Windows XP boot time / hardware

OK, that’s fine. The guy I really want to beat is a good friend with a brand new top-of-the-line computer (some dual core thing, 4 GB RAM) but with a standard-bloated system. He also uses XP. I’ll visit him in the evening for some goldf on Xbox 360, then I should measure his boot time. It’ll be interesting. If he’s close to mine or lower, I won’t tell him which services to shut down (which he’s asked me about). 88)

What affects boot time? My guess would be the CPU and the speed of the HDD, rather than e.g. how much RAM there is. But it’s just a guess. Besides, it’s:



(:m*) Thread split after this post.

20 degrees Celsius?!

I guess I’ll have to wipe away some dust…

Bit off topic but… How can my RAM has been manfactured week 56, 2006, when there’s only 52,177457 weeks each year? ???

No need to clean it, it’ll get physically unclean pretty fast ;D

If you measure until the desktop is shown, and the cursor isn’t a time glass, then RAM will matter. CPU won’t. Speed of HDD should only some difference, seeing as it’s not an extremely large amount of data that is read and written.
What really matters is drivers and executables (.exe, .dll) loaded on startup…

Yes, I put the machine on the balcony (13-14 degrees) for half an hour (shut off), then I had it in the room for a while so 20 degrees Celcius is an estimation.

I guess it was made on another planet. :slight_smile:

26 seconds was until desktop is visbile, the other 5 until cursor animation is finished. Are you sure the amount of RAM matters? I’ve disabled the page file, so my machine only uses the physical RAM. It’s never close to using all of the 1.12 GB I have.


CPU does matter. My bro’s PC has less RAM than mine but faster processor and his boot time was a bit faster than mine (before all this XP killing/bold fortune/craziness/etc.) and I know he has more junk programs.

Do you notice real benefits in disabling the page file in the longer sessions of using various programs?

Fragmentation matters a lot here. And of course base hard drive speed.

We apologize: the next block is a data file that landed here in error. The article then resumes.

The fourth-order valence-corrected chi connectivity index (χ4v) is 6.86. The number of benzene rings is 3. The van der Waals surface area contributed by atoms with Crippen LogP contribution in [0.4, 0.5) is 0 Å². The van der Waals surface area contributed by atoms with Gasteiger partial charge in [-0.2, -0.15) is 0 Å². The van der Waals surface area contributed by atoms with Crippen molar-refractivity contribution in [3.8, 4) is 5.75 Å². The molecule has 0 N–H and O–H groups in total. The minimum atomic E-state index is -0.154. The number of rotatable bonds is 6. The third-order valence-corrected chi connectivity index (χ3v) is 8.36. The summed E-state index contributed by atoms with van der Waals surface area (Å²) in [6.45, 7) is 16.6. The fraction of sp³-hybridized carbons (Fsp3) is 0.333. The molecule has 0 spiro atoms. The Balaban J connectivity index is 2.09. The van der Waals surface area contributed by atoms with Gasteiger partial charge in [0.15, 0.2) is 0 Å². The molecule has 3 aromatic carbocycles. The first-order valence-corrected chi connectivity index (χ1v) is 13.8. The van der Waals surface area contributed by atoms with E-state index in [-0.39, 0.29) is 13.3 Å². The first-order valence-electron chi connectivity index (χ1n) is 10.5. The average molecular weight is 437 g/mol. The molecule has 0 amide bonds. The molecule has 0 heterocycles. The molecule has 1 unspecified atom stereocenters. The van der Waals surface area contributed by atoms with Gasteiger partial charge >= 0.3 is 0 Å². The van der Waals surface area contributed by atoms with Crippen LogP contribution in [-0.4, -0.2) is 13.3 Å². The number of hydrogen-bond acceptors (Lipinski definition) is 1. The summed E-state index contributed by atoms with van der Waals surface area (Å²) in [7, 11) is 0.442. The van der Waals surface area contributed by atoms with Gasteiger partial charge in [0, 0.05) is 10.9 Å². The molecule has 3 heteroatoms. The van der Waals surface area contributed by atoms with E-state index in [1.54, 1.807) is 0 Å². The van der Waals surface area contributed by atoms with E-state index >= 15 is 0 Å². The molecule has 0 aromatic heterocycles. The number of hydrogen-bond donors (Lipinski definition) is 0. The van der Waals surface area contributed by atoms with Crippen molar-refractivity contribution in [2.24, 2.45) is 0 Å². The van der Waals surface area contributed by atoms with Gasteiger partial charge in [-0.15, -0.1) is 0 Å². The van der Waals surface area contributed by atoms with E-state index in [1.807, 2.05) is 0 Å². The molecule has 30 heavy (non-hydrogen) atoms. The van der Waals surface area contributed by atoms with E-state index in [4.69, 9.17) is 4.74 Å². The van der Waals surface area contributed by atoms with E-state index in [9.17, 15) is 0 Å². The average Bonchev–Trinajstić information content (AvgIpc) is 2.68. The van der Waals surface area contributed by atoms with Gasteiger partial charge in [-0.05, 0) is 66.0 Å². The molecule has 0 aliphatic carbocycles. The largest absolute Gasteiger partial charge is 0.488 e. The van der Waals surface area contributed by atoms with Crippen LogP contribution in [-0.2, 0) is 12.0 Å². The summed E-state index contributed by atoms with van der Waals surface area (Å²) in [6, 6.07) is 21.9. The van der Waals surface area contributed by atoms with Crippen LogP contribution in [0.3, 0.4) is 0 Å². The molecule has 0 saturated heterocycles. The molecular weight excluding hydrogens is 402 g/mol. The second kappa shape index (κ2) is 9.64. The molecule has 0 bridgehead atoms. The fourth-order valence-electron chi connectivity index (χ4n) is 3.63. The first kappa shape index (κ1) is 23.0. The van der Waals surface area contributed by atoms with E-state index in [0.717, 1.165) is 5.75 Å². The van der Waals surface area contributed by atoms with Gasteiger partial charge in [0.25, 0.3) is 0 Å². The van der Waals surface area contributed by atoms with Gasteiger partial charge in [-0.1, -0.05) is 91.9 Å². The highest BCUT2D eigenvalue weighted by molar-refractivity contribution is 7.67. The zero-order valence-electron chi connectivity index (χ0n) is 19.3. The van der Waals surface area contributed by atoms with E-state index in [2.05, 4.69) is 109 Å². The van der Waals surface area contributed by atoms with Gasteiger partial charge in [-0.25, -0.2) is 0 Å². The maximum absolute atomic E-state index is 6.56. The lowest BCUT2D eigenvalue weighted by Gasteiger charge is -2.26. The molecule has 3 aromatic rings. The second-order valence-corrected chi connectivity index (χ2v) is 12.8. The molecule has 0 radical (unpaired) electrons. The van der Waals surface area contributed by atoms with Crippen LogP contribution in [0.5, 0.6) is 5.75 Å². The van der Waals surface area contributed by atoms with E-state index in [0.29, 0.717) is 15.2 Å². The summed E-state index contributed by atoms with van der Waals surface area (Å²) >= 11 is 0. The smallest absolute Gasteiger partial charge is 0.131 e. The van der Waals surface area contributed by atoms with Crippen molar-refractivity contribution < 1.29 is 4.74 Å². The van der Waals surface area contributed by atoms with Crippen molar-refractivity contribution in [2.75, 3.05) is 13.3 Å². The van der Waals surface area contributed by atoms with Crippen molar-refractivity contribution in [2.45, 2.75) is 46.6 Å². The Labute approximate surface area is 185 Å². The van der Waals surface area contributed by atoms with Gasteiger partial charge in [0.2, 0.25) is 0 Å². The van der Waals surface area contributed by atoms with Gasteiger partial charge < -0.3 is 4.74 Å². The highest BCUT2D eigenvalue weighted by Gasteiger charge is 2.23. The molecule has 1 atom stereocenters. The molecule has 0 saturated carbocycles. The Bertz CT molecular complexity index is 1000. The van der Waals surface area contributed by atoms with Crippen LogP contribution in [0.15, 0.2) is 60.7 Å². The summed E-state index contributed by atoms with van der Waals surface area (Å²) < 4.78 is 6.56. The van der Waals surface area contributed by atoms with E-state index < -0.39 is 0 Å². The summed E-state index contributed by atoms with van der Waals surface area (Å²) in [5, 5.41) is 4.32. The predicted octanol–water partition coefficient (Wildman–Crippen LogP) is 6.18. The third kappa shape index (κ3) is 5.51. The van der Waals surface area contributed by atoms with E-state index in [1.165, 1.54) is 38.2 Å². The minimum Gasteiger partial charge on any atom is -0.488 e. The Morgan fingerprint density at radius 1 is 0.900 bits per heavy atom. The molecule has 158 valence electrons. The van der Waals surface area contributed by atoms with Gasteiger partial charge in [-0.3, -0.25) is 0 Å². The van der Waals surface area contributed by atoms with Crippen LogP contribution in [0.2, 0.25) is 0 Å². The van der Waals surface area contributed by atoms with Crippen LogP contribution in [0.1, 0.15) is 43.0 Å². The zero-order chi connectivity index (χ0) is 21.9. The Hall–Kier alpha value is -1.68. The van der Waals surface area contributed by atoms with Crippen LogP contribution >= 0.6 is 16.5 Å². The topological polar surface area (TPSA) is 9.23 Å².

I haven’t yet used any RAM heavy programs. The only one I really use is Bryce 5.5. I started to make a scene some weeks ago, some day I’ll continue and then it’ll be important to monitor RAM usage. Don’t want the system to crash.


Well, during the hottest days, it’s like 35 degrees celsius in my room. But global warming seems to be on vacation or something… :THNK

Well, it does, if your computer doesn’t have enough. If not, it’ll use the pagefile, which is like 1,000 times slower than RAM…
I noticed a big difference from when I had 256 MB, and added 512 MB :stuck_out_tongue:

That’s why you have a pagefile…

Yes, we forgot that. If you don’t defragment your HDD for a while, you’ll notice a difference if you do. It’s like a library (defragmented) and a pile of books (fragmented). Which one is best if you want to find something fast? The library. That’s why you defragment your HDD.

The hard drive is specially important when booting, because at first that’s where everything is, threre’s nothing in memory unless it’s loaded from a disc first.

Besides the general level of fragmentation, it’s specially important to keep it down for the OS files that must be loaded at startup.

PS: PageDefrag reported that all my system files were perfectly defragmented, and when they weren’t a single sweep of JkDefrag did the trick every time. But recently I added 1 GB of RAM (for no special reason since I had 1 GB and didn’t need over half of it), and now my \hiberfil.sys is broken in two fragments :’( 'cause it’s too damn big to be defragmented any further.

PPS: Pls don’t suggest me to “tweak” Windows’ memory management ‘cuz I don’t wanna. And don’t worry about me, the :’( wasn’t for real. ;D


Then it shouldn’t really matter if the amount of RAM is enough and the page file is disabled. I use only a fraction of my 1.12 GB RAM. :-TU


Any facts here? I really want to know 2 things:

  1. Any performance loss/gain on disabling the page file for 1 giggers+ of RAM with little usage like in LA’s case?
  2. Will using more physical RAM degrade it faster over time as it does for hard disk with frequent defragmentation?

All this is a misconception. Virtual memory is not hard disc space used as memory. It’s a virtual space described by adresses, neither in RAM nor in the hard discs, but virtual. Windows assigns pages of virtual memory to every program. If there’s enough physical RAM (as it should in most situations), the virtual memory will be assigned by Windows to physical RAM. Only if there’s no physical RAM left, will Windows assign virtual memory addresses to discs (pagefiles).

If you’re not short on physical RAM, hard discs won’t be used as memory, no matter how big your pagefile is.